Among the tirthikas, there was a Brahmacarin [present] by the name of Kasyapa. He also said: "O Gautama! Is the body life? Or are body and life different things?"
The Tathagata said nothing. So he asked a second and a third time. The Brahmacarin again said: "O Gautama! A man dies and does not yet gain his next body. In this in-between state, do we not say that the body is different and the life is different? If they are different, why do you sit silently and not reply?"
"O good man! Body and life both arise from causal relations. I say that nothing comes about without causal relations. As with the body and life, so does it proceed with all things."
The Brahmacarin further said: "O Gautama! I see things in the world that do not proceed in accordance with causal relations."
The Buddha said: "O Brahmacarin! In what way do you see things that do not proceed in accordance with causal relations?"
The Brahmacarin said: "I see trees being burnt. The wind blows out the flakes [cinders, sparks] of fire, which fall in different places. Is this not what has nothing to do with causal relations?"
The Buddha said: "O good man! I say that this fire, too, comes about from causal relations. It is not the case that it does not accord with any cause."
The Brahmacarin said: "O Gautama! When the fire flakes go [i.e. move off], these do not depend upon fuel or charcoal. So how can we say that these are dependent on causal relations?"
The Buddha said: "O good man! Though there is no fuel or charcoal, the wind drives the fire flakes away. Through the causal factor of the wind, the fire does not die out."
"O Gautama! A man dies, but does not yet gain his next body. How can we call the life that exists in between one of causal relations?"
The Buddha said: "O Brahmacarin! Ignorance and craving are the causal relations. Through the causal relations of ignorance and craving, life is able to be sustained. O good man! Through causal relations, the body can be life, and life the body. Through causal relations, the body is different, and life different. A wise person should not say that the body and life are different all through."
The Brahmacarin said: "O World-Honoured One! Please condescend to analyse and explain to me clearly, so that I will truly be able to understand causal relations."
The Buddha said: "O Brahmacarin! The cause is the five skandhas and the result too is the five skandhas. The fire not started, there cannot be any smoke."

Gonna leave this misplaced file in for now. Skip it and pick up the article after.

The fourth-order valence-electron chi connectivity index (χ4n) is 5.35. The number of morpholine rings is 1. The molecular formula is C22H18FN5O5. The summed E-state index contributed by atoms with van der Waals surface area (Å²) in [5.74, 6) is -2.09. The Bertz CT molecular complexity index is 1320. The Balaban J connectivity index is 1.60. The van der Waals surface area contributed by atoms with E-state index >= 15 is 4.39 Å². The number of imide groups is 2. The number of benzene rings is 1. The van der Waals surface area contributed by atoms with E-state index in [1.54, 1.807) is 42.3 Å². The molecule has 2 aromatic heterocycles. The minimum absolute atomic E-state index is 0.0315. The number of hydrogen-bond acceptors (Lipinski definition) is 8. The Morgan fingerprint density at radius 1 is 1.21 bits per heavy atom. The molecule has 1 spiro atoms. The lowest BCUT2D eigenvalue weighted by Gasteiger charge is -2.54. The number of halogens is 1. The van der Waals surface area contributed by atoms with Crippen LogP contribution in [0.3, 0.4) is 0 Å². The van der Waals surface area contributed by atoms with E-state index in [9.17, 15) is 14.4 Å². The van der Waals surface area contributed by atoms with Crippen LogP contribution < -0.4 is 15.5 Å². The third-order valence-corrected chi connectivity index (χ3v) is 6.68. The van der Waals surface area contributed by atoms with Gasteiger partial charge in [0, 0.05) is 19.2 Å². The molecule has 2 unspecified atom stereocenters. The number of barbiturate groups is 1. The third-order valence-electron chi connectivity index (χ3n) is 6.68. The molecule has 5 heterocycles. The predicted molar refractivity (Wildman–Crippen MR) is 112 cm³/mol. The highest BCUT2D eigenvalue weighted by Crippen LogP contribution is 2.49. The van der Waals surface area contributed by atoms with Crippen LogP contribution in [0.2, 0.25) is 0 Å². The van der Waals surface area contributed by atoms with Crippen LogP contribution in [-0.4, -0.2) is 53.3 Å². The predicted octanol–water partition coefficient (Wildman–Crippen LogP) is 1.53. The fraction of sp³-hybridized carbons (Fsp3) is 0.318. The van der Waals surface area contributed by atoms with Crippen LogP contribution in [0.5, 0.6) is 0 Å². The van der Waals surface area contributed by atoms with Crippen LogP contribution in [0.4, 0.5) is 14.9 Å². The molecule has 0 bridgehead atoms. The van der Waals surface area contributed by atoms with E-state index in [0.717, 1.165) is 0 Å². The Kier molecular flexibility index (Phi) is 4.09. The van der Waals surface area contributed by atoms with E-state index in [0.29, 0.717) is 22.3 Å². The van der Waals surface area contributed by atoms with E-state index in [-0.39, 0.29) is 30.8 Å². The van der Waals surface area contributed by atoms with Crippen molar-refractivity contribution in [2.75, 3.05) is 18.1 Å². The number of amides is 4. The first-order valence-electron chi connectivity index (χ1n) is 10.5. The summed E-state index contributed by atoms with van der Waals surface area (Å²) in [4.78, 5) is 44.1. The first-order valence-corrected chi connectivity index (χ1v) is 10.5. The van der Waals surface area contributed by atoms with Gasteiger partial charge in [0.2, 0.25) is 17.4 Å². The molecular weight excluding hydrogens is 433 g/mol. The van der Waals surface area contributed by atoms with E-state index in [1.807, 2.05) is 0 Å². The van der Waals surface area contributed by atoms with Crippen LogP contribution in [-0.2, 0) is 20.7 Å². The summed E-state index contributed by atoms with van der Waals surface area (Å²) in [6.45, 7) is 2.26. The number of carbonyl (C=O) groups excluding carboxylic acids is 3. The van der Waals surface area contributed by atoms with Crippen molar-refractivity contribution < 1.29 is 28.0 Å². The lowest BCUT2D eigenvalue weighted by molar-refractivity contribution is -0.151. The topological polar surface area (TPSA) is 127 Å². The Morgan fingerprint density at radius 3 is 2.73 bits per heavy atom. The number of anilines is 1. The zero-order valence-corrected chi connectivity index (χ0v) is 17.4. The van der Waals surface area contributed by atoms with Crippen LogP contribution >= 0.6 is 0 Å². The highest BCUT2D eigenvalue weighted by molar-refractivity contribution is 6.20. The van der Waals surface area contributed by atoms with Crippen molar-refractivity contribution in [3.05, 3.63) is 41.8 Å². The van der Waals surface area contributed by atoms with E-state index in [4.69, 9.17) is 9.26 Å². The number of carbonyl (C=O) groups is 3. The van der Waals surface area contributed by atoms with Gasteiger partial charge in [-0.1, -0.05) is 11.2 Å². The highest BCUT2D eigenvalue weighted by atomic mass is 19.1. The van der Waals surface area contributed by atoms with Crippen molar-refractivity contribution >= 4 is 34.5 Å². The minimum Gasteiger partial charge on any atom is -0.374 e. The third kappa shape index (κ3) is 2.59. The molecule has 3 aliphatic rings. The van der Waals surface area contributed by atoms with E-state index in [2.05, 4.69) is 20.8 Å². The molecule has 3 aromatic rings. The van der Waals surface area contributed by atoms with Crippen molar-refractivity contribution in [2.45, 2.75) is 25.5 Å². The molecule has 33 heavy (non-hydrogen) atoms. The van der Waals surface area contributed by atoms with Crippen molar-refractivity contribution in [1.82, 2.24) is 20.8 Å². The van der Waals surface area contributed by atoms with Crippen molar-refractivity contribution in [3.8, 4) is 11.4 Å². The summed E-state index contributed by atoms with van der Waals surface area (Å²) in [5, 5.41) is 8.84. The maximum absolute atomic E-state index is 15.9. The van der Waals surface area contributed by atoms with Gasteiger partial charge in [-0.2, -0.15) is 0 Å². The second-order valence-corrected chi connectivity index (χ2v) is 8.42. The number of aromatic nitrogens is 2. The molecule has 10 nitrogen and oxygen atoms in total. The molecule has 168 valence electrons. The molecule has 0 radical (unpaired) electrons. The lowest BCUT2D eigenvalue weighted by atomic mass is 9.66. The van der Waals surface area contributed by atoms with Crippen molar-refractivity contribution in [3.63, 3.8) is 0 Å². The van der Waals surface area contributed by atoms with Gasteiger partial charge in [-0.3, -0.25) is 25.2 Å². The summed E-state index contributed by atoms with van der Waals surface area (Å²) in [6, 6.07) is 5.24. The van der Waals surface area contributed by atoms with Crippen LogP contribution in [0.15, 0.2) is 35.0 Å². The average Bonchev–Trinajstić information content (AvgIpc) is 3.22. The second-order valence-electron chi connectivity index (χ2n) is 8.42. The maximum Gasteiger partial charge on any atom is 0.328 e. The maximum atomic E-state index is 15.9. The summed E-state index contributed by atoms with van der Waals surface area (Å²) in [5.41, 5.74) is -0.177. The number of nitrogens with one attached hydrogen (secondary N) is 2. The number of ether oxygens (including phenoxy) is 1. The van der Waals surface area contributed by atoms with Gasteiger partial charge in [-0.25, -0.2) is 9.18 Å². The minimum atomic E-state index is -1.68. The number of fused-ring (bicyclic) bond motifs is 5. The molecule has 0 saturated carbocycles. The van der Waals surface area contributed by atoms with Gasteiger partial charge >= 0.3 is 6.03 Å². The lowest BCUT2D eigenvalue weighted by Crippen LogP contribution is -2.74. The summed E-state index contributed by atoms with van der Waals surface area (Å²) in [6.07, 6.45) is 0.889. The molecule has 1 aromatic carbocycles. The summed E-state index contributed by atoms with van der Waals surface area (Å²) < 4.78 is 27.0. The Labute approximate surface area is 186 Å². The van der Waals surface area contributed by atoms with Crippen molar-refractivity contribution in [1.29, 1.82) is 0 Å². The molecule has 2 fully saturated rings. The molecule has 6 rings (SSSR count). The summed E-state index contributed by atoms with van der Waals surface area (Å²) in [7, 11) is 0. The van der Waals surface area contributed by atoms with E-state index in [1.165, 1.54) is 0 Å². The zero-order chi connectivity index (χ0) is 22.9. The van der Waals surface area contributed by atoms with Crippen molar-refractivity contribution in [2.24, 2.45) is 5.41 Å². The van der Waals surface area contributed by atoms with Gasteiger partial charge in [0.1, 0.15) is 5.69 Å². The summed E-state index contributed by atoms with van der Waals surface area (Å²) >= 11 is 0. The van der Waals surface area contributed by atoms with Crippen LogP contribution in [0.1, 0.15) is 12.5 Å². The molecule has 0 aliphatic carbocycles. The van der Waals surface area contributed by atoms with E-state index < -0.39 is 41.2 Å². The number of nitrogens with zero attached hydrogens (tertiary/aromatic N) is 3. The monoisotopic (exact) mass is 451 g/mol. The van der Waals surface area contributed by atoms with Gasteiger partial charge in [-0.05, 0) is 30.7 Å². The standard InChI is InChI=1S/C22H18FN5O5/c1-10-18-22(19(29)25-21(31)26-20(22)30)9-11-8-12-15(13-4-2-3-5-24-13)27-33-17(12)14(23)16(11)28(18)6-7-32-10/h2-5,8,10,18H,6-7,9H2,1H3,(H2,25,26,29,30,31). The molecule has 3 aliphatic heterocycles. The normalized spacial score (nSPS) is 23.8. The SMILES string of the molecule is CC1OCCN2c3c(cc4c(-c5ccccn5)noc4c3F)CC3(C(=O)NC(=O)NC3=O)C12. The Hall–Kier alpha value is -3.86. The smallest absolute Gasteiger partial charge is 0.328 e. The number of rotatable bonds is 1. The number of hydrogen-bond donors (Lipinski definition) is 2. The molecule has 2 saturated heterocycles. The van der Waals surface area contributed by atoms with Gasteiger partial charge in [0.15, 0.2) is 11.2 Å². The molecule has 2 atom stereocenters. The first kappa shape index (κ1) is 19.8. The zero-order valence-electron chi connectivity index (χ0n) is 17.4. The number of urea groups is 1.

The Brahmacarin said: "O World-Honoured One! I now know and I now have understood."
"O good man! In what way have you come to know and in what way have you understood?"
"O World-Honoured One! Fire is the defilement, which truly burns in the realms of hell, hungry pretas, animals, humans and the gods. The smoke is the karmic results which a person harvests, which are non-eternal, non-pure and which emit a bad smell and are defiled and to be despised. Hence, "smoke". If beings do not perform any defilement, there cannot be any karmic result of defilement. That is why the Tathagata says that where there is no fire, there is no smoke. O World-Honoured One! I now see correctly. What I wish for is that you will now allow me to renounce the world?"
Then the World-Honoured One said to Kaundinya: "Admit this Brahmacarin and allow him to receive the precepts."
By order of the Buddha, he reported the matter to all the members of the Sangha and had him take the upasampada. After five days, the man attained arhatship.
Among the tirthikas, there was [present] a Brahmacarin by the name of Purana. He said: "O Gautama! Have you seen the fact that the world is eternal and do you say that it is eternal? Is what is said true or not true? Is it eternal, non-eternal, or eternal and non-eternal, or non-eternal and not non-eternal? Is it something that has a boundary line, is it without a boundary line, is it [both] with and without a boundary line, or is it something which does not have a boundary line or something that has no boundary line? Are the body and life one, or are body and life different? Or after the death of the Tathagata, are you one who has gone, or are you one who is gone and not gone, or one who is not one gone and not one who is not gone?"
The Buddha said: "O Purana! I never say that the world where we live is eternal, falsely made, or real; that it is non-eternal, eternal and non-eternal, or non-eternal and not non-eternal; that it has or has not a boundary line, that it is not one that has a boundary line and one that is not one that has not a boundary line; that this is the body, this is life, that the body and life are different, that after the Tathagata's death, he is one gone, one not gone, one gone and not gone, or that he is not one gone, nor one not gone."